It is more expensive, I know. But one date in a ditch, except if you have a well defined and closed context (like a burial, for instance), is far from enough. And every date or series of dates need a serious critique, regarding the dating procedures, dated material, relation to context, nature of the context formation, post depositional events, and so on. Or we will just adding smoke to an already foggy area.

Bibliographic References:
Valera, A. C. & Silva, A. M. (2011), “Datações de radiocarbono para os Perdigões (1): contextos com restos humanos nos Sectores I e Q”, Apontamentos de Arqueologia e Património, 7, Lisboa, NIA-ERA, p.7-14.

Monday, June 11, 2012

0097 - How did they do it?

They did choose adequate bedrocks. There is a clear relation between Portuguese ditched enclosures and geology that enables an easier excavation. But making it easier doesn’t mean it was easy.

In fact, to excavate the ditches, that in South Portugal started at least in Late Neolithic (second half of the 4th millennium), they must have used the technology developed since earlier times: the technology developed in mining for flint or for minerals, like variscite.

I have already drawn the attention for the fact that there are several evidences of “transference of technology” in Prehistory, from some areas to others; from some kind of architectures to others. For instance, the building of the access corridor between walls to the inside enclosure of Castro de Santiago is clearly an application of megalithic building procedures.

So, to study the technologies adopted to open ditches it is in mining tools and in mining techniques that we might find a window. There is a clear interesting relation that can be established between the researches of these two Neolithic practices.

And the same can be argued about the hypogeal building tradition. There is knowledge and an assemblage of techniques and tools that must have had a transversal use in different building activities. Underground techniques of excavation are certainly earlier than ditched enclosures in western Iberia. They might have provided the means to the architectural materialization of some new ideas. Just like the megalithic “engineering” was certainly helpful for walled enclosures.

So, looking into mines, and mining material, might be useful when we study ditched enclosures.

Wednesday, June 6, 2012

0096 - The sunset of ditched enclosures?

Small inside enclosure with a burial pit.

When did the Neolithic and Chalcolithic type of ditched enclosures stop being built? Well, as the question suggests, it would have been at the end of the Chalcolithic, of course. In fact, at the present moment, no ditched enclosures like those are known to have been built in the second millennium BC. I recently have used this apparent situation to argue that the Neolithic and Chalcolithic ditched enclosures were related to a specific ideology (or cosmogony) and that they stopped being built in the beginning of the second millennium precisely because that cosmogony was structurally changing at the end of the third millennia (Valera, in press).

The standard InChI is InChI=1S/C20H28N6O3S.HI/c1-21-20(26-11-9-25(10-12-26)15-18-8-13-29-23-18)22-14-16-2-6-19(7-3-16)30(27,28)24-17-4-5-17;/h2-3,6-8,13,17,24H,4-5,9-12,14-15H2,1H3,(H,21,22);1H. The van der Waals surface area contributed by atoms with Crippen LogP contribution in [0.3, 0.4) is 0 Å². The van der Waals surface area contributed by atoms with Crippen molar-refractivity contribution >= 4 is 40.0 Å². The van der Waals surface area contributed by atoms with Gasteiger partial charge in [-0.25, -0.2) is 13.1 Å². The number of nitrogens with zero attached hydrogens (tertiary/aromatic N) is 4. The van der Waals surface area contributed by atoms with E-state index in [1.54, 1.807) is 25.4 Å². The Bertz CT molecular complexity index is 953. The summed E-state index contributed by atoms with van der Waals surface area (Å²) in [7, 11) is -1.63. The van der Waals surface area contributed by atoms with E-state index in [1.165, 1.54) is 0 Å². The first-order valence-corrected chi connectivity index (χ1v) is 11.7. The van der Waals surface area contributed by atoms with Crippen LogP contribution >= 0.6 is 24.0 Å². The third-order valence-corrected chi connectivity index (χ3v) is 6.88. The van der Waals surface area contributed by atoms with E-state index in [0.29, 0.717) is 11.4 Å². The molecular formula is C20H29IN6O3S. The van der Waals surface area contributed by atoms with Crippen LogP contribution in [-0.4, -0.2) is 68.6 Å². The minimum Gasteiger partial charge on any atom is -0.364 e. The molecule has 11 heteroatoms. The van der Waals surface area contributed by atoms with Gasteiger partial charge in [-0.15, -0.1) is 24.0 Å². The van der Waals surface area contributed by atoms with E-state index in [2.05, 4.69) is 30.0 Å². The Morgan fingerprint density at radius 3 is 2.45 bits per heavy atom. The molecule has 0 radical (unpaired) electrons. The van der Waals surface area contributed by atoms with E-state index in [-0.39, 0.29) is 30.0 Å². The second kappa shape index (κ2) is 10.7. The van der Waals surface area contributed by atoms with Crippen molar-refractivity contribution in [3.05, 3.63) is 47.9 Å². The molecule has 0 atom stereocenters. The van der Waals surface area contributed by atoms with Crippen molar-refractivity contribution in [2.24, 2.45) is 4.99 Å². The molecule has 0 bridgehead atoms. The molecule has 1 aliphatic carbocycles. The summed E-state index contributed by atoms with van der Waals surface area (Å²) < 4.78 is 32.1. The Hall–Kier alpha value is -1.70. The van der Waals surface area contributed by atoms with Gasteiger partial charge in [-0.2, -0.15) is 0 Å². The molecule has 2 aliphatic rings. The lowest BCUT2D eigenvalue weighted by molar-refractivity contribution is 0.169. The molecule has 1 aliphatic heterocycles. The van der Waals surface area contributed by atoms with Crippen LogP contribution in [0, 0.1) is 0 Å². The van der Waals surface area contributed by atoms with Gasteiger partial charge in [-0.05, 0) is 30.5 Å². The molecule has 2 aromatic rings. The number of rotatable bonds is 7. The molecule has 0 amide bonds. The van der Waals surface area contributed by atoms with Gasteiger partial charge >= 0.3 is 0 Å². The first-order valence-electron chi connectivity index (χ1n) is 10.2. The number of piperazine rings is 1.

Well, the enclosure in excavation by ERA at the moment seams to reveal a relative late chronology, although every elements of the architecture also seems to be rooted in the Neolithic tradition. It is soon to be conclusive. But the pottery from the ditches suggests a late chronology in the third millennium and there are pits with pottery that clearly indicate the first half of the second millennium (Bronze Age).

The image, at the moment, is that the enclosures were built in a late Chalcolithic and that pits were still being excavated in the early Bronze Age. But the relations are still to be established. In fact, the inside ditch, the one that slides deeper from the gate to de back, is very small (just 8 m diameter inside) and has only one pit inside. Well that pit has an individual burial with three complete undecorated vessels and a Palmela point, indicating a moment of transition to Bronze Age. Is it a latter pit? Or this small enclosure was built to enclose that pit?

Detail of the burial excavation in a earlier stage. We can see the leg and the skull (and a stone over the neck).

It is soon to decide. But what this data is suggesting is that some of this Neolithic rooted architecture and practices might have reached the beginning of Bronze Age. In a way not yet recorded.

That does not question yet the idea that those architectures are essentially related to a Neolithic cosmogony. Structural transitions are just like that, presenting punctual and exceptional late extensions. So let’s see what the absolute chronology says.

One thing is already certain: this site is important to the problematics regarding Portuguese ditched enclosures.     

Valera, A.C (in press) “Mind the gap: Neolithic and Chalcolithic enclosures of South Portugal” (A. Gibson & J. Leary, eds), ENCLOSING THE NEOLITHIC: RECENT STUDIES IN BRITAIN AND EUROPE, BAR.